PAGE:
Deploying the Power of Talk for Toddlers Reaps Academic and Social Rewards As They Become Adolescents

Article Summary:

It sounds like magic, but it’s actually science: conversation is a free, simple, powerful tool to support early brain development. National nonprofit LENA puts this research into action by using individualized data to coach parents and teachers on how to boost early talk and interaction.

“For a parent who’s working long hours and experiencing a lot of challenges, it might not be top of mind for them to provide a language-rich environment for their child,” said Dr. Jill Gilkerson, LENA’s chief research and evaluation officer. “But if we can just educate them on the importance of talking with their child—even when they aren’t yet able to talk to you, it does make such a difference. Even just having a few minutes at the end of the day to sit and read a little. They don’t have to read a book from cover to cover—it’s all about having a conversation about the book. Let them interrupt, ask questions and talk, talk, talk with them. If a parent can do that daily, then they can really improve things for their child.”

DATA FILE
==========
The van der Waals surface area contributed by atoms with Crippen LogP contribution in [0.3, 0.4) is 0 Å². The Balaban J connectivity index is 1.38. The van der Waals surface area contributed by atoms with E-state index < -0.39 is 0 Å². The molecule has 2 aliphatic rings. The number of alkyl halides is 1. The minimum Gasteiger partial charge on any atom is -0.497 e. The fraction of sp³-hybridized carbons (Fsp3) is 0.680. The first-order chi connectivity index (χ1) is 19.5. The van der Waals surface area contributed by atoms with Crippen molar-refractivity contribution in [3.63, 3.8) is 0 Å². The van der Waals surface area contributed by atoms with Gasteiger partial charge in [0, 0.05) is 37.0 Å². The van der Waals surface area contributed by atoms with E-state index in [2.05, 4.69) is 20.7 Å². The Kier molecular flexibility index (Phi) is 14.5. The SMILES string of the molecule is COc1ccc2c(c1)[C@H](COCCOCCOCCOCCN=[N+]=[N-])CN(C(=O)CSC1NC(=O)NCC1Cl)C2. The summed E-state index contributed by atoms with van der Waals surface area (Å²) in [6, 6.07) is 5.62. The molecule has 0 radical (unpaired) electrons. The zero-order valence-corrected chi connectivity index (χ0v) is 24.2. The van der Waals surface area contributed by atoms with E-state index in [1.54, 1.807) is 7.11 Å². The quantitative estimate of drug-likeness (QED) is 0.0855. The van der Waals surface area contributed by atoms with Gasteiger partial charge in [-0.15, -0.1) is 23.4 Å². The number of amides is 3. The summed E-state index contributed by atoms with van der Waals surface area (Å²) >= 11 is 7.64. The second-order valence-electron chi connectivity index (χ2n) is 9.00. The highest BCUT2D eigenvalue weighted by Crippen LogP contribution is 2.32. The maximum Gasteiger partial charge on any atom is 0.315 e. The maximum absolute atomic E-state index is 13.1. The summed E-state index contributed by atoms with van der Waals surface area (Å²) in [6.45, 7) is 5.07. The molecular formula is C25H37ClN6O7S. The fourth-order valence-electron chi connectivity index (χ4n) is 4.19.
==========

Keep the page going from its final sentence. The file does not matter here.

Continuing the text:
Organizations globally are now using LENA programs to enrich their communities’ language environments for children and to build early literacy skills, strengthen families and increase school readiness.